In ’90s Paris, a young man’s life pulses to the beat of elec­tronic mu­sic.

Los Angeles Times - - CALENDAR - KEN­NETH TU­RAN

Though her rep­u­ta­tion in this coun­try is con­fined to cinephiles, Mia HansenLove is one of France’s top young di­rec­tors, and her fourth film, “Eden,” show­cases her ex­cep­tional skills in an un­ex­pected way.

Cer­tainly on the sur­face, “Eden” sounds like a film with a very lim­ited au­di­ence. Co-writ­ten by Hansen-Love and her brother Sven and based on his per­sonal ex­pe­ri­ences, it is a de­tailed ex­am­i­na­tion of more than 20 years in the life of a French elec­tronic mu­sic DJ in the Daft Punk era who spe­cial­ized in a sound char­ac­ter­ized as “New York garage with a Parisian twist.”

But while “Eden’s” story is def­i­nitely site-spe­cific, a pop saga told from the in­side that con­veys con­sid­er­able in­for­ma­tion about sub­jects like the dif­fer­ences be­tween techno, house and garage mu­sic, Hansen-Love’s gifts bring the film to another level as well. As her pre­vi­ous fea­tures (2007’s “All Is For­given,” 2009’s “Fa­ther of My Chil­dren,” 2011’s “Good­bye First Love”) demon­strate, Hansen-Love is an as­sured and nat­u­rally em­pa­thetic di­rec­tor who spe­cial­izes in mak­ing us care more about her char­ac­ters than seems likely at the out­set.

Just as the film’s ti­tle ref­er­ences two things, an early French mu­sic fanzine and the in­no­cence of the orig­i­nal Gar­den of Eden, so “Eden’s” en­tire story is a clas­sic tale of youth and ex­pe­ri­ence, of a par­tic­u­lar gen­er­a­tion that is both the same and dif­fer­ent from those that came be­fore.

We fol­low sev­eral peo­ple on this epic jour­ney, but most es­pe­cially a young man named Paul (Félix de Givry), who is pas­sion­ate about this mu­sic and imag­ines him­self hav­ing a ca­reer as a DJ at clubs and raves.

What will Paul and his friends make of their lives, their re­la­tion­ships? Will they cap­size on the jour­ney or sur­vive? It is the birth and fate of a dream that we fol­low here, and few di­rec­tors match Hansen-Love’s abil­ity to make us care about those ques­tions.

Treat­ing view­ers like time trav­el­ers from another era (which, in ef­fect, we are), “Eden” sim­ply drops us into this scene with­out any pre­am­ble, be­gin­ning in Novem­ber 1992 with a clan­des­tine rave in, of all places, a moth­balled sub­ma­rine docked some­where out­side of Paris.

“Eden’s” first sec­tion, “Par­adise Garage” (named af­ter the pu­ta­tive birthplace of garage mu­sic), in­tro­duces us to Paul. He’s liv­ing at home with his mother and fam­ily and nom­i­nally in school, though mu­sic is what he and friends like the caus­tic car­i­ca­tur­ist Cyril (Ro- man Kolinka) and fel­low DJ en­thu­si­ast Stan (Hugo Conzel­mann) re­ally live for.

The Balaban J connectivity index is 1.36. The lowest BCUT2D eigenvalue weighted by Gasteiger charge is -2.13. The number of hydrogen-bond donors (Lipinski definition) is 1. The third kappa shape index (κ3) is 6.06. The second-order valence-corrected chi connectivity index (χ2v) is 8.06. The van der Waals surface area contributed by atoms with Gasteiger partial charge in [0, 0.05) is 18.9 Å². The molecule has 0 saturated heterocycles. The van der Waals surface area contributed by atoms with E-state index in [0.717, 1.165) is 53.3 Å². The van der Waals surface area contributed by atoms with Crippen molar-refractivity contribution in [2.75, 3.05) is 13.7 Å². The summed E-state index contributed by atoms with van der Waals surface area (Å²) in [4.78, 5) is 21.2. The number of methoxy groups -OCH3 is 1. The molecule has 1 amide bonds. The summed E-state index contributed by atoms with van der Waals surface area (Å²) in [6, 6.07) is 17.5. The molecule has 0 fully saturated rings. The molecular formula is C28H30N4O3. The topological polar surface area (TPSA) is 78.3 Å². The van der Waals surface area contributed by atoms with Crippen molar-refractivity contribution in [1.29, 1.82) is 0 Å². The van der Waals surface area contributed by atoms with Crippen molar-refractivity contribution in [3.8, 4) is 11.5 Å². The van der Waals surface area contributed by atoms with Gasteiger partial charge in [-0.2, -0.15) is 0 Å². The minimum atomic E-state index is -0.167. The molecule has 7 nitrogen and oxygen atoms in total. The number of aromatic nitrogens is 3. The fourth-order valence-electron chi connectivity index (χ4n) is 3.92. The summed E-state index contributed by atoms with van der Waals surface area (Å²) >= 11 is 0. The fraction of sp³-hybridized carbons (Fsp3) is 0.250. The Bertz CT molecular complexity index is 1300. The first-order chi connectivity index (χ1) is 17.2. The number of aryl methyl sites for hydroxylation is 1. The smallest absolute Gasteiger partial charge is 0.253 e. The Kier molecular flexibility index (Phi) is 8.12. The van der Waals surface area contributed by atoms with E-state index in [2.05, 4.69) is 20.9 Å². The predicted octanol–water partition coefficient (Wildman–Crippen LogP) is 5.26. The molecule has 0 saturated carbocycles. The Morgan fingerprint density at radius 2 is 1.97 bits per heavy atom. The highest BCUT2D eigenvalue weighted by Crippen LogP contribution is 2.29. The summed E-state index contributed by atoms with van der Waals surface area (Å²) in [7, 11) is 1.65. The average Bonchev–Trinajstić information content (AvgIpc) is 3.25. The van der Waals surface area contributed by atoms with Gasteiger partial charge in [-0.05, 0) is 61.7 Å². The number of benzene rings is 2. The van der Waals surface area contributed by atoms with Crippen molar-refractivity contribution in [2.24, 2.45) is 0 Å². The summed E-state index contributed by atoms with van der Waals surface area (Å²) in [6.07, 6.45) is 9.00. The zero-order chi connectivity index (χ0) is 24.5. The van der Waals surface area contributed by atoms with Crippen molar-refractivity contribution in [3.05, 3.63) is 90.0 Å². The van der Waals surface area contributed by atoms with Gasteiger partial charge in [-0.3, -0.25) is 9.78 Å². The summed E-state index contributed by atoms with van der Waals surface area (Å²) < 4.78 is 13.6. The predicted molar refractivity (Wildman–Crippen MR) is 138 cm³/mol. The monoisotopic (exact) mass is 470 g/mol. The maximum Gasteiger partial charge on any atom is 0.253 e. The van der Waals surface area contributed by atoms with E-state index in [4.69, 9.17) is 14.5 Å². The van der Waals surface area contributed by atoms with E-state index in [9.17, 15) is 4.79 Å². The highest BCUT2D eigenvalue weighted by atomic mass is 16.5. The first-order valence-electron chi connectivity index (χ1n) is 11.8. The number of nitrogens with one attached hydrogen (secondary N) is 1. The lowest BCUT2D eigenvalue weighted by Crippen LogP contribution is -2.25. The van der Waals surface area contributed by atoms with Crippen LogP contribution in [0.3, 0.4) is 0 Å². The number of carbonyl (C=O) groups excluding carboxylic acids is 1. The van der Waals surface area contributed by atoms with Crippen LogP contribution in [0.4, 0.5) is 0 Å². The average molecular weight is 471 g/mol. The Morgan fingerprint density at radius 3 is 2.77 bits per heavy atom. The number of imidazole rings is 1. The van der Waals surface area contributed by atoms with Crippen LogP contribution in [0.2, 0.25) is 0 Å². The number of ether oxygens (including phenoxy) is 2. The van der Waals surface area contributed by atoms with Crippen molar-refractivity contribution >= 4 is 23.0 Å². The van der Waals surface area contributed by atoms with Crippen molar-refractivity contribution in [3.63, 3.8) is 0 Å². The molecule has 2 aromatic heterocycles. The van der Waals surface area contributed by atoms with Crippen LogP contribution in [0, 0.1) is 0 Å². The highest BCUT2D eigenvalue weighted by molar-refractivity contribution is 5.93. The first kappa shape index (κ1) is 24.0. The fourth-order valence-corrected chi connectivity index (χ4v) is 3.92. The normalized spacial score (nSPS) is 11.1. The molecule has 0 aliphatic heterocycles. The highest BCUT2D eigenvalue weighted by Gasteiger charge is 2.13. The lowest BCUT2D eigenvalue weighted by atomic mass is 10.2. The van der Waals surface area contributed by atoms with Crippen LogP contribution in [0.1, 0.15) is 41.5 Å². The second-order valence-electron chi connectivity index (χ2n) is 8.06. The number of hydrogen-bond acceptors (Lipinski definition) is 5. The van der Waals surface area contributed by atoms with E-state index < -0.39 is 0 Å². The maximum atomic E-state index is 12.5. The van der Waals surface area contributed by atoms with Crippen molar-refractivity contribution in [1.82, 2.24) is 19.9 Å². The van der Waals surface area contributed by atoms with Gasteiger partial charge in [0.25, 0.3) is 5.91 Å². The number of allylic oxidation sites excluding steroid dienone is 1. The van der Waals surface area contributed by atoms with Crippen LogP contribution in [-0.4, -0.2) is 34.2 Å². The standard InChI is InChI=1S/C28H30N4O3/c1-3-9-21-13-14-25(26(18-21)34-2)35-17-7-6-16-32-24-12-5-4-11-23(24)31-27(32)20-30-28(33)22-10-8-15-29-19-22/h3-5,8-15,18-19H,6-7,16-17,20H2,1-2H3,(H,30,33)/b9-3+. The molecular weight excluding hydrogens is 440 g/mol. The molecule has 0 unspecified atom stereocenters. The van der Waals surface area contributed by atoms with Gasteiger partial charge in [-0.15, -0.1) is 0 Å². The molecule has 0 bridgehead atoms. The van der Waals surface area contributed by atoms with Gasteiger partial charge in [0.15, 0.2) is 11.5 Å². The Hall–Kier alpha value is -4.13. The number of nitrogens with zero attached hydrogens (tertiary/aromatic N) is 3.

Hansen-Love is es­pe­cially good at cap­tur­ing the mood of this youth­ful time of life: the ex­cite­ment of be­ing young and on the in­side of some­thing cool, feel­ing that this kind of mu­sic is the only thing keep­ing you alive and that no one un­der­stands it as you do. Paul and Stan form a DJ combo they call Cheers, be­gin to play at par­ties and garner at­ten­tion. Paul even has a brief af­fair with an older Amer­i­can woman named Ju­lia, who awk­wardly calls him “my su­per-hip school­boy.”

“Eden” pro­ceeds to check in with Paul and his co­horts ev­ery two or three years, play­ing lots of mu­sic (the track list counts 42 songs) and fol­low­ing the course of their ca­reers as well as their per­sonal lives. Paul, for in­stance, re­bounds from Ju­lia’s re­turn to New York by hook­ing up with the feisty Louise (Pauline Éti­enne).

A ca­reer high­light for Paul is a 2001 trip to the U.S., where he gets to DJ at a big show at New York’s PS 1 and meet one of his idols, garage pi­o­neer Tony Humphries, who has a brief cameo.

“Eden’s” sec­ond part, called “Lost in Mu­sic,” starts a dozen years later and deals, as might be ex­pected, with is­sues that arise when what you start out do­ing for love ends up be­ing done for money. No mat­ter what is go­ing on, Hansen-Love’s tal­ent for bring­ing us in­side a spe­cific world makes “Eden” an ex­pe­ri­ence we all can con­nect to.

CG Cin­ema / Broad Green Pic­tures

AN AS­PIR­ING DJ, played by Félix de Givry, nav­i­gates mu­sic and love in “Eden.”

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